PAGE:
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By Jarryd Westerdale

Digital Journalist

Two police suicides in two days spark concerns: Here’s what police are doing to help officers

The topic of depression and anxiety leading to tragedy is a constant struggle but police are fighting the stigma

The South African Police Service (SAPS) has urged its members to seek assistance if they are dealing with mental health issues.

Two officers from the North West recently took their own lives, prompting a reminder of the psychological pressures faced by police.

A 58-year-old Warrant Officer stationed with Mahikeng Public Order Police is alleged to have shot his wife, before turning the gun on himself in the early hours of Saturday morning.

The following day, a 50-year-old member of North West’s Tactical Response Team allegedly killed himself on New Machavie Road. No foul play is being suspected in the Lieutenant Colonel’s death, confirmed North West police.

Psychological support for officers

National police spokesperson Brigadier Athlende Mathe detailed the options available to officers struggling with depression or anxiety.

The police have a dedicated unit that provides support to officers and their immediate families. The unit is staffed by roughly 600 registered psychologists, social workers, chaplains and nurses, nationwide.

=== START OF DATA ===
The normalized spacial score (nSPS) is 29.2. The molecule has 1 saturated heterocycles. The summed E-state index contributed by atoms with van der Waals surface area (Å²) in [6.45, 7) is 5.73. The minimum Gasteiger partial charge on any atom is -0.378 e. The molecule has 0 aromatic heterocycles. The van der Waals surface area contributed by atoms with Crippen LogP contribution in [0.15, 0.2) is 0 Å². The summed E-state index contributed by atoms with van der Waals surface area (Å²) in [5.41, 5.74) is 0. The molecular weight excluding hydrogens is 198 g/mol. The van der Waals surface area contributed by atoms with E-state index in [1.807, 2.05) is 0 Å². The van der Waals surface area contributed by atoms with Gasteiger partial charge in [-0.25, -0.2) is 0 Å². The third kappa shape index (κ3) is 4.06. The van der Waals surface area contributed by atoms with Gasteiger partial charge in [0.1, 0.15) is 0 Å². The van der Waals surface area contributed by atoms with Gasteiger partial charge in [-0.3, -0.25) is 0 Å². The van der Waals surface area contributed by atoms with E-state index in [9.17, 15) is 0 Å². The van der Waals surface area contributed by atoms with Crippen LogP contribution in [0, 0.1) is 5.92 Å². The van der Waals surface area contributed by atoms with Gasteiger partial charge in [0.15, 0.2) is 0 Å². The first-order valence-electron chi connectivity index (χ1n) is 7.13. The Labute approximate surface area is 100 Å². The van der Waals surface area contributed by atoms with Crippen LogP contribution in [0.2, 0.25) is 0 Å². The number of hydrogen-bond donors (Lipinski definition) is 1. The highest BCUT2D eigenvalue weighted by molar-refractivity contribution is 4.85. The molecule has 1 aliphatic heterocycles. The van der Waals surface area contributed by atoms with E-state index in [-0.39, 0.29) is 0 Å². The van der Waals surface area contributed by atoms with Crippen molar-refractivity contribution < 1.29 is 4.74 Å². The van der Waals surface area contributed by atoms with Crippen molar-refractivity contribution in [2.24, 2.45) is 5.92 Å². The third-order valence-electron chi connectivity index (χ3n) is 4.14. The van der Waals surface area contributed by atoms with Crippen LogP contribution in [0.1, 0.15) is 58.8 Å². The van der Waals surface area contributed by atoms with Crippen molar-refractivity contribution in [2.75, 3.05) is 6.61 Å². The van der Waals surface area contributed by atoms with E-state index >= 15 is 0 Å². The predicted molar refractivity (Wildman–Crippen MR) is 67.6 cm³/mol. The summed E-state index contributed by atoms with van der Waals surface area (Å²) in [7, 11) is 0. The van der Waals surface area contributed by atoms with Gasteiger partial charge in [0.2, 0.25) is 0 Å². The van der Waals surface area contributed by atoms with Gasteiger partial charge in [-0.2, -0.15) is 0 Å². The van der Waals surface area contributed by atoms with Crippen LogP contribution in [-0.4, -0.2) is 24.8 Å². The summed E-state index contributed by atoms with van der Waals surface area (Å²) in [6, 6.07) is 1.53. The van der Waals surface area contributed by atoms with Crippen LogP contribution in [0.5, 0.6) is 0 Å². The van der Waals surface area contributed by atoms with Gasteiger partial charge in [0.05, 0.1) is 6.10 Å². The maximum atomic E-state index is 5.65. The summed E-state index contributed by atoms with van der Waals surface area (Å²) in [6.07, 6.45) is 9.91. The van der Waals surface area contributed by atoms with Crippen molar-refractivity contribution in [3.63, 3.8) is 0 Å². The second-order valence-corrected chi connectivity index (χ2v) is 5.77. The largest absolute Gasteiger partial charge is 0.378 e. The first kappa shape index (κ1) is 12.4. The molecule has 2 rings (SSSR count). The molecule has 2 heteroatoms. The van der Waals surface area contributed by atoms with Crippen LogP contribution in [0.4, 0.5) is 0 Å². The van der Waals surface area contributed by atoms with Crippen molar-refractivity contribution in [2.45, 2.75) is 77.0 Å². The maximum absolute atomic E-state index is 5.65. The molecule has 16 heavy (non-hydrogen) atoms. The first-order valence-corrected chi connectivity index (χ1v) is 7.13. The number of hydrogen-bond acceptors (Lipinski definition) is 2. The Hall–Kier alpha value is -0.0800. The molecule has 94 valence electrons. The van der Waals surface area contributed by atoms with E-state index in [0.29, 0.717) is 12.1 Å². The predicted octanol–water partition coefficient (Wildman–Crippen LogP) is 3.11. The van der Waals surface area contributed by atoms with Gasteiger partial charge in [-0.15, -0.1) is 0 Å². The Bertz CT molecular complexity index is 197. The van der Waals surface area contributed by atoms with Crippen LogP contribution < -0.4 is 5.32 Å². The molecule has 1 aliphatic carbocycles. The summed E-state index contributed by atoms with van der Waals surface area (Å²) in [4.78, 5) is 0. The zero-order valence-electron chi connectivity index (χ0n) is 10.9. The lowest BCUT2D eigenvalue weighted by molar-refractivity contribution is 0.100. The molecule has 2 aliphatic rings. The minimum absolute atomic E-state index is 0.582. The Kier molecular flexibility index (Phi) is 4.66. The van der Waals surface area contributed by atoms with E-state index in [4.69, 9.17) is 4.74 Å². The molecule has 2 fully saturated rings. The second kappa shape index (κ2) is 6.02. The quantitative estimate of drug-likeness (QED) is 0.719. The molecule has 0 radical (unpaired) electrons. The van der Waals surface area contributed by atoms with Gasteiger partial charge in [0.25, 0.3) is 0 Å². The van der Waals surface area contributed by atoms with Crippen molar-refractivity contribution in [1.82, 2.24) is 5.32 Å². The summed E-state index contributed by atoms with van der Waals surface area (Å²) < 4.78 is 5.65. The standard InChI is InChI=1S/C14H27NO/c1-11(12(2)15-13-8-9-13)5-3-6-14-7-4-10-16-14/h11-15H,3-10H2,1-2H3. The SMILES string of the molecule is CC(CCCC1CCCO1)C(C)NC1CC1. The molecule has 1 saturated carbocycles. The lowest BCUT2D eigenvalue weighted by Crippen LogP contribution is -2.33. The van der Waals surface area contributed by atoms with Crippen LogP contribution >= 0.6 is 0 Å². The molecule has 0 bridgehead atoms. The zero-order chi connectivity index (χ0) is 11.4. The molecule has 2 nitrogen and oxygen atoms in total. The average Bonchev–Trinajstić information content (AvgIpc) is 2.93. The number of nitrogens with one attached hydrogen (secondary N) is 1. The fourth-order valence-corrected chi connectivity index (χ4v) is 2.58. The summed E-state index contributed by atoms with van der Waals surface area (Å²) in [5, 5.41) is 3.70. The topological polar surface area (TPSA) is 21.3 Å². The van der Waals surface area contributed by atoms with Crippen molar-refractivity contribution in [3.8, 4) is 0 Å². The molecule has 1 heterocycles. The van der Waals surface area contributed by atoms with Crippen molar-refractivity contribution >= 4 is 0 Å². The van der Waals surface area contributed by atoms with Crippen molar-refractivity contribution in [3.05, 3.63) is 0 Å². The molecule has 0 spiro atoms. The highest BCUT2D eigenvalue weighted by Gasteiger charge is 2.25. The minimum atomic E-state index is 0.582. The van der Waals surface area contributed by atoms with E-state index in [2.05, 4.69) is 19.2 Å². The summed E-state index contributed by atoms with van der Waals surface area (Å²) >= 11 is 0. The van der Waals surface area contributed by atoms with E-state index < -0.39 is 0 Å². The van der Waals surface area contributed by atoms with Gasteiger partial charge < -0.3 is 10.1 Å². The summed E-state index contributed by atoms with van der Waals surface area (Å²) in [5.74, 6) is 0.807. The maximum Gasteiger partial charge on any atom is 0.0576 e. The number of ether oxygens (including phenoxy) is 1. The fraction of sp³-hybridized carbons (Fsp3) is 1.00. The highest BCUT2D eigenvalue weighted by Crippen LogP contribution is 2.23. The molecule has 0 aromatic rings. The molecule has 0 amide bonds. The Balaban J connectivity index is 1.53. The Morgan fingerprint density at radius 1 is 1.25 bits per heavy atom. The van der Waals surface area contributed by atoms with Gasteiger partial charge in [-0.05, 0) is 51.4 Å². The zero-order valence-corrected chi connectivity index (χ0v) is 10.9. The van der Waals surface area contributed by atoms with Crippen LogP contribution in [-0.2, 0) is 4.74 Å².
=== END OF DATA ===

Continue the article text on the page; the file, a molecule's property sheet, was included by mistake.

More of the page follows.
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Labelled Employee Health and Wellness (EHW), it provides individual counselling, therapeutic services and debriefing services, as well as critical incidents stress debriefing.

“Our members do not exist in isolation but are part of a bigger system which influences their behaviour and well-being.  [We have] one of the best EHW services within government that most organizations benchmark with,” stated Brigadier Mathe.

“The speciality found in SAPS is vast and varied which ensures that members receive the best treatment,” she added.

Breaking the mental health stigma

Policing has traditionally been a masculine space that left little room to show weakness or vulnerability.

Mathe elaborated, saying, “There is the general perception within the country that tigers don’t cry. As an organization, we also see some of those perceptions that the members have internalized from the communities from which they come.”

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The Brigadier said more officers were using the EHW but added that they were self-referring.

“This shows that members have now personalised their own healing and do not wait for the commander to refer them for treatment – which is a huge step.”

Ongoing efforts to solidify thin blue line

To encourage officers to open up, police have intensified awareness campaigns through internal media communication platforms.

Additionally, morning and evening parades are designed to promote camaraderie and stations host social support evenings.

Mathe acknowledged the uphill battle ahead.

SAPS members exist within the broader South African system and have been told that men who acknowledge their pain and seek psychological support are weak.” SAPS is still dealing with that stigma.”